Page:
Instead, I looked at each of the 343 games over the course of the 2011 season between two major conference teams, and logged the results according to the recruiting "classes" outlined above:
2011 was not a banner year for the usual suspects — Ohio State turned in a losing record for the first time in well over a decade; Florida and Texas barely struggled past .500 — and a great one for middle-of-the-pack recruiters like Arkansas, Michigan State, Oklahoma State, Stanford and Wisconsin. Still, on the final count, the higher-ranked team according to the recruiting rankings won more than two-thirds of the time (68.7 percent of the time, to be exact), and every "class" as a whole had a winning record against every class ranked below it. The gap on the field also widened with the gap in the recruiting scores: At the extremes, "one-star" and "two-star" recruiting teams managed just five wins over "five-star" recruiters — four of them coming at the expense of Florida State and Texas — in 31 tries.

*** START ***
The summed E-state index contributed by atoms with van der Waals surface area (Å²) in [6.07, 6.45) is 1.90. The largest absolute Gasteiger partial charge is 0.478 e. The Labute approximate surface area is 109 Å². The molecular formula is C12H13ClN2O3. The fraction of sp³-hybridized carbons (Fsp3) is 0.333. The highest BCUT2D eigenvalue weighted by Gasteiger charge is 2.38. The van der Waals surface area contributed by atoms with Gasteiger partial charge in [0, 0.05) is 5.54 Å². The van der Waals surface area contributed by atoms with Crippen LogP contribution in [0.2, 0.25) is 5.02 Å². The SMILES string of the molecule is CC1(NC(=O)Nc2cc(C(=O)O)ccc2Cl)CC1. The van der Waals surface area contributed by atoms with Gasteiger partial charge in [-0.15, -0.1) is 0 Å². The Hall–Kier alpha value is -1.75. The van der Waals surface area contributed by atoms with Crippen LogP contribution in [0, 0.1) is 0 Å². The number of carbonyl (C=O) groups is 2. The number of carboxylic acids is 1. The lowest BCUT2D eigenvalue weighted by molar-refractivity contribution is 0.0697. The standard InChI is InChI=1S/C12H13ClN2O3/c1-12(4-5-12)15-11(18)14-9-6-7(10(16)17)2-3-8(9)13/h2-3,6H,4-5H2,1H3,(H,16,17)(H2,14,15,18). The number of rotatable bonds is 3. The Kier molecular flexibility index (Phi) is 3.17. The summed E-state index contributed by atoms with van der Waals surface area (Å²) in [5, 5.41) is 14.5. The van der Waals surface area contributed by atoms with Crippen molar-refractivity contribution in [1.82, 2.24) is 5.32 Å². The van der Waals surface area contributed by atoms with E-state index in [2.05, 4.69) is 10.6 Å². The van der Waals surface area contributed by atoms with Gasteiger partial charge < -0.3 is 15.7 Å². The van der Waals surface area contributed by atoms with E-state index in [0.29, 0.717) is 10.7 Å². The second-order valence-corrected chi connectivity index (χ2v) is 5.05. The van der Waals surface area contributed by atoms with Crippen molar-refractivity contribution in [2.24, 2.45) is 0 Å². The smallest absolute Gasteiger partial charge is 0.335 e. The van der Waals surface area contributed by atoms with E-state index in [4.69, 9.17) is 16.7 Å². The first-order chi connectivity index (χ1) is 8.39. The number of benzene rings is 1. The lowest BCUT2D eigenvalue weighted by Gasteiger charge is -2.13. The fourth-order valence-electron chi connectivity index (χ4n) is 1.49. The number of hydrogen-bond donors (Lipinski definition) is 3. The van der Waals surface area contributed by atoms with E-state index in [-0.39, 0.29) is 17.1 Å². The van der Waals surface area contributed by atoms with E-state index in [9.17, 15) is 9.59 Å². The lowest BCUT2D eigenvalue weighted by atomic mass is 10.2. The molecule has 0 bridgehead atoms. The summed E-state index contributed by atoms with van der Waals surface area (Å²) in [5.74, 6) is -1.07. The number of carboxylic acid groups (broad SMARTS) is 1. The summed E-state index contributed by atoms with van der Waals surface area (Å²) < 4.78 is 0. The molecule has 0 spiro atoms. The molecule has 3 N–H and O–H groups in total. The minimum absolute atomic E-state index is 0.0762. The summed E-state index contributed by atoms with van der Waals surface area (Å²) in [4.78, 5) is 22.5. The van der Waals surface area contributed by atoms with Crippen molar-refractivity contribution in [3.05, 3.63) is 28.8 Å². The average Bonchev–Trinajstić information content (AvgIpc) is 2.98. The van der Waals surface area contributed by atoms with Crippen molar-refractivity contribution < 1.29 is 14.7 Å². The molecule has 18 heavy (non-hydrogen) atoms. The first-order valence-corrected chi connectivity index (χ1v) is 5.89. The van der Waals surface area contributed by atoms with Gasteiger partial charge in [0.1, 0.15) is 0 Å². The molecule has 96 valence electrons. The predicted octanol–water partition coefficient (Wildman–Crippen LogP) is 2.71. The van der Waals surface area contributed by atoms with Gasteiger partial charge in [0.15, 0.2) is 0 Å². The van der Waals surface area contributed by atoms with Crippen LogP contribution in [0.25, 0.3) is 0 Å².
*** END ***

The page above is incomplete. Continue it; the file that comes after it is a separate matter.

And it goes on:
It's a simple equation: The better your recruiting rankings by the gurus, the better your chances of winning games, against all classes. Emphasis on the word chances — the counterexamples are obvious and legion in both directions. But as far as forming a reasonable basis for predictions, well, it probably goes without saying that you never want to count on being one of the anomalies.